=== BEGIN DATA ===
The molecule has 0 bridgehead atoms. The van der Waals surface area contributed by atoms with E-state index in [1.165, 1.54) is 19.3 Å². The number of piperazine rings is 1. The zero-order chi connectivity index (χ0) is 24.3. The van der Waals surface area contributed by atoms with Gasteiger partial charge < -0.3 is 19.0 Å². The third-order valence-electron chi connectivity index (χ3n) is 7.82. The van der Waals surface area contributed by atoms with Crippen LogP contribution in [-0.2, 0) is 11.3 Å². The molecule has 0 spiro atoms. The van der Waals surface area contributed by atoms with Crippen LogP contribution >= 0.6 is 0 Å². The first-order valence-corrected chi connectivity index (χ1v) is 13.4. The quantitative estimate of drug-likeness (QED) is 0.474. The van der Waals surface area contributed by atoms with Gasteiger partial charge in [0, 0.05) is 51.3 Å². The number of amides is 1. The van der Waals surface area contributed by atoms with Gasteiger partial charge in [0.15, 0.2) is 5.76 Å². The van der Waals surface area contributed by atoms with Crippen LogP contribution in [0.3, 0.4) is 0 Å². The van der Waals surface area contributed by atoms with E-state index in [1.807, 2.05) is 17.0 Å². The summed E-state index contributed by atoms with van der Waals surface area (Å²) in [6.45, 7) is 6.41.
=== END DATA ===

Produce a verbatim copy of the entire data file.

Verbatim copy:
The molecule has 0 bridgehead atoms. The van der Waals surface area contributed by atoms with E-state index in [1.165, 1.54) is 19.3 Å². The number of piperazine rings is 1. The zero-order chi connectivity index (χ0) is 24.3. The van der Waals surface area contributed by atoms with Gasteiger partial charge < -0.3 is 19.0 Å². The third-order valence-electron chi connectivity index (χ3n) is 7.82. The van der Waals surface area contributed by atoms with Crippen LogP contribution in [-0.2, 0) is 11.3 Å². The molecule has 0 spiro atoms. The van der Waals surface area contributed by atoms with Crippen LogP contribution >= 0.6 is 0 Å². The first-order valence-corrected chi connectivity index (χ1v) is 13.4. The quantitative estimate of drug-likeness (QED) is 0.474. The van der Waals surface area contributed by atoms with Gasteiger partial charge in [0, 0.05) is 51.3 Å². The number of amides is 1. The van der Waals surface area contributed by atoms with Gasteiger partial charge in [0.15, 0.2) is 5.76 Å². The van der Waals surface area contributed by atoms with Crippen LogP contribution in [0.3, 0.4) is 0 Å². The van der Waals surface area contributed by atoms with E-state index in [1.807, 2.05) is 17.0 Å². The summed E-state index contributed by atoms with van der Waals surface area (Å²) in [6.45, 7) is 6.41.